After Margaret Thatcher decided to retire, President Reagan called her to recommend us. Gen. Norman Schwarzkopf called us from a bunker near the end of the Gulf War to ask us to represent him. We’ve represented three out of the last four U.S. Presidents, the last four Prime Ministers of England, countless world leaders, journalists, authors, and many sports legends.

I earned people’s trust by staying at my desk and doing my job. I never took things for granted. Every person I’ve represented I consider a good friend. That came from putting their interest in front of mine. If they had a travel problem at 1 a.m., I was there to help. I’d hire a private plane for them at my own expense. We changed the industry by doing all the travel arrangements ourselves so the client could rest easy, knowing the speaker was coming. Even today, everyone is signed with a handshake.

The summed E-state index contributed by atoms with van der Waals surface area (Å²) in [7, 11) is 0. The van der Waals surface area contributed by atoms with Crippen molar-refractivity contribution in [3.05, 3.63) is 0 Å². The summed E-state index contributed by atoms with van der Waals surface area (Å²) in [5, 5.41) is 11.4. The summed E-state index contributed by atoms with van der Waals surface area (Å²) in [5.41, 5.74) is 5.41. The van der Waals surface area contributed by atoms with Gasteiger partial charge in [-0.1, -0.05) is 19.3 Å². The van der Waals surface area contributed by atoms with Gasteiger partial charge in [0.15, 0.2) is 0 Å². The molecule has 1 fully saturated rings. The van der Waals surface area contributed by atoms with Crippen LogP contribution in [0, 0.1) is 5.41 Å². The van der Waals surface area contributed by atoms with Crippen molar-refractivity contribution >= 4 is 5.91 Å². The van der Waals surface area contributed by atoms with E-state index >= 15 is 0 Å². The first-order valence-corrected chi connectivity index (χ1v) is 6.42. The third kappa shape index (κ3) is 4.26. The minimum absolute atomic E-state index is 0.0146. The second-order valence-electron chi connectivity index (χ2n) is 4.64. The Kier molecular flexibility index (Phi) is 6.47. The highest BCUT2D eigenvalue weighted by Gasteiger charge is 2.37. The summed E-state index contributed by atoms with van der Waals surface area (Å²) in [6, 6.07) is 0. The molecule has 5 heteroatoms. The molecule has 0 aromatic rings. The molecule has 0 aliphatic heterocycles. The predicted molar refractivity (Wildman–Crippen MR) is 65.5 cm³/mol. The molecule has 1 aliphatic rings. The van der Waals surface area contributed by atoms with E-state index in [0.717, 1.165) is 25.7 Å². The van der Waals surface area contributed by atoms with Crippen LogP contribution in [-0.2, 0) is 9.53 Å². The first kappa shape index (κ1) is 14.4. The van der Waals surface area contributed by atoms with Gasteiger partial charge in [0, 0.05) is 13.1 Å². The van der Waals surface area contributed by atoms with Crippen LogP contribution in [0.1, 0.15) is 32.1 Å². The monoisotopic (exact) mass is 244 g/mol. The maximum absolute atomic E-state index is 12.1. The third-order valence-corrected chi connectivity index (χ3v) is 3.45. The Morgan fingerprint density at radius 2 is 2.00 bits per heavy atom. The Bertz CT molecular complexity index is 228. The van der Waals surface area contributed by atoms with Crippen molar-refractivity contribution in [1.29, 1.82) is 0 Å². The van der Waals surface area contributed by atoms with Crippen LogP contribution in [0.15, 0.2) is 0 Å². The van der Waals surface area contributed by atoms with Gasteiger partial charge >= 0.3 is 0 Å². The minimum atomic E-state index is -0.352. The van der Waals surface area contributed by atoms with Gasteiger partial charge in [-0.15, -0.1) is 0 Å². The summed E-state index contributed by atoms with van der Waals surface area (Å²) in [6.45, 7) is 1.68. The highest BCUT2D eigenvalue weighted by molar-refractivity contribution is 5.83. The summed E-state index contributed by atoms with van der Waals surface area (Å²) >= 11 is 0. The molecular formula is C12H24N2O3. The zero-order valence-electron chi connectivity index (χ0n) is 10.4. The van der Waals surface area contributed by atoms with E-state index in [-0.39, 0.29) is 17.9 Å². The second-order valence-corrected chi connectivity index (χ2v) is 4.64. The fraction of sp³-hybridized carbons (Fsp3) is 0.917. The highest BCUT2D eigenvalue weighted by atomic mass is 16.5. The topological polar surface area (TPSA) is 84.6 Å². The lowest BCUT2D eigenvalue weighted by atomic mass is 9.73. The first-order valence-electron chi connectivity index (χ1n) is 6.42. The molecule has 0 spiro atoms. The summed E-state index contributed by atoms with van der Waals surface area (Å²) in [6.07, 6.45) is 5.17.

All the people I’ve represented got where they are because of a passion and a turning point in their lives. I wanted to share their stories to inspire others. They show that if you have a passion about something, you can make it happen, no matter your background. 

How to Give a Great Speech

Bernie Swan, Cofounder and chairman of Washington Speakers Bureau

Love your content and focus on your own experiences. The most compelling speeches deal with adversity and how you overcame it. You can tell those stories with emotion. The greatest lesson you can share is, “I survived, and you can too.”

Step away from the podium and practice. Think of giving a good speech like a concert pianist preparing for a performance. Practice your speech in front of several people who don’t know you well.

Scout the room where you’ll be speaking. Walk around it while it’s empty so that you know the best places to stand. You want to feel as comfortable as if you were walking around your living room.

A version of this article appears in the September 1, 2016 issue of Fortune with the headline "The Man Behind the Orator."